Calculating flop, turn, and river in 3 Steps – High EV loss

Calculating the flop, then the turn, and finally, the river in 3 independent steps leads to different turn and river strategies when compared to when the whole postflop gameplan is calculated at once. It is the same principle as above. The player who uses a gameplan calculated from flop to river in one step has on average a higher range EV at the turn and river.

 

User defines their own bet size subset for postflop – Low to high EV loss

Every hand has its highest EV for a specific action, but a lot of hands are also fine EV-wise when taken into a different action. This directly relates to how many trees are possible in the future, as well as stack size, SPR, and range size.

 

Another factor is the gap between each possible bet sizing. Having a bet sizing subset of 40%/55% (gap of 15) of pot or 40%/80% (gap of 40) of pot also affects the check and 40% bet ranges. An optimal bet subset is one where every possible hand of the range finds its max. EV action for every possible scenario [4]. Our gameplan includes these bet subsets for every scenario, choosing between 1 to 6 actions at each node.

 

Removing one high EV loss abstraction dramatically increases the amount of computer RAM required to perform the calculation.  For example, connecting the pre/postflop gameplan with a simple bet sizing subset needs about 16,000,000 GB RAM. This leads to a situation in which it is not possible to calculate a "maximum EV" GTO gameplan (low-EV loss for all abstractions) with a home pc or a normal virtual machine [3].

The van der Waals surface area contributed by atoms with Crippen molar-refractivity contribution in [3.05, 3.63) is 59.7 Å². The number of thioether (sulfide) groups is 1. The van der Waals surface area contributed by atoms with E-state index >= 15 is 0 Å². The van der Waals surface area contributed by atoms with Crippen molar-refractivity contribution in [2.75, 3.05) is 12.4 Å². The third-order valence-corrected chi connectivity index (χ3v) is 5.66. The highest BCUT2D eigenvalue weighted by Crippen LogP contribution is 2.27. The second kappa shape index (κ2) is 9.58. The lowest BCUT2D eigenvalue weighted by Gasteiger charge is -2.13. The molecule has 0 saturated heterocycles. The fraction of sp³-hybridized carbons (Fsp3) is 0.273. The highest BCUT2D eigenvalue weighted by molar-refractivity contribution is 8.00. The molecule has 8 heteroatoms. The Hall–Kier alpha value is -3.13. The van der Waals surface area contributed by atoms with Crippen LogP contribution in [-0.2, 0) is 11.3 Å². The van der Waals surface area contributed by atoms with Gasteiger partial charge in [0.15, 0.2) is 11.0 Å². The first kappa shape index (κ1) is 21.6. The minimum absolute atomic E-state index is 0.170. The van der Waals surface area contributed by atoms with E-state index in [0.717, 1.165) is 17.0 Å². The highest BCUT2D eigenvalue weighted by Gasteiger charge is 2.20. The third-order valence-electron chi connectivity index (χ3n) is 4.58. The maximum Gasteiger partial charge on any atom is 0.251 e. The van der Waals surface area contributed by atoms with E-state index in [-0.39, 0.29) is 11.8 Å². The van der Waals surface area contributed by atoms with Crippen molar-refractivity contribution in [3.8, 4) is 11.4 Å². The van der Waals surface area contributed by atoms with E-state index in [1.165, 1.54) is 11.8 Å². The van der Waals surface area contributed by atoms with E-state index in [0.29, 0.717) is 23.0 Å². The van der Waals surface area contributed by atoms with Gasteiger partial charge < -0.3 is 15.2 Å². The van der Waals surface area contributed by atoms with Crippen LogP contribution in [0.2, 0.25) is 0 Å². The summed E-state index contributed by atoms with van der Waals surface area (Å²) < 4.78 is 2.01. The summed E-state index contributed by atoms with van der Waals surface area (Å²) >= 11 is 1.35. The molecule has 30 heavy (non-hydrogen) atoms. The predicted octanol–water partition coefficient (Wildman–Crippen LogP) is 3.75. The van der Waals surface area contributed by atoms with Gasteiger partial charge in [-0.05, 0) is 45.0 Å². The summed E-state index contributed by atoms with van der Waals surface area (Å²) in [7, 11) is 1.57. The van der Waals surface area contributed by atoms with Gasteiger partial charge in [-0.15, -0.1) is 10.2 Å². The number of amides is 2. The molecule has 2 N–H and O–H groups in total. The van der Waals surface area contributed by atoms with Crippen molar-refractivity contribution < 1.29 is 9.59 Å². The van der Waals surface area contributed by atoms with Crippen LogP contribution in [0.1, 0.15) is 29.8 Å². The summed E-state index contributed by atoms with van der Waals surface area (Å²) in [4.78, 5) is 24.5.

Poker Scientist offers this gameplan.

 

Effective Simplification of the Gameplan:

Eliminating non-relevant lines (nodes) makes the gameplan simpler and doesn't reduce the players‘ range EVs. The Nash equilibrium approach, used by solvers, doesn't care about the number of lines it produces - but the player does.

 

We added an additional algorithm to the gameplan which eliminates negligible nodes. Negligible means that the nash equilibrium didn't shift between the "complex" gameplan and the simplified gameplan.

 

Simple description:

The algorithm counts the number of nodes "n" for the gameplan. It then removes "x" nodes from it until the first derivation of the function(n-x) = 0 and when the condition of no shift at the nash equilibrium is true.

The result is that the gameplan was further simplified on average by over 41%, as measured by the equation:

#nodes(simplified gameplan) / #nodes(complex gameplan):

 

 

Poker Scientist presents the highest EV GTO gameplan with the addition of efficient simplification.

 

Special thanks to the whole Poker Scientist team and the University of Cologne.

 

Appendix:

[1] https://arxiv.org/pdf/1510.08578.pdf

[2] https://poker.cs.ualberta.ca/publications/2013-techreport-nl-size.pdf

[3] https://www.cs.cmu.edu/~noamb/papers/15-AAMAS-Tartanian7.pdf

[4] https://papers.nips.cc/paper/2017/file/7fe1f8abaad094e0b5cb1b01d712f708-Paper.pdf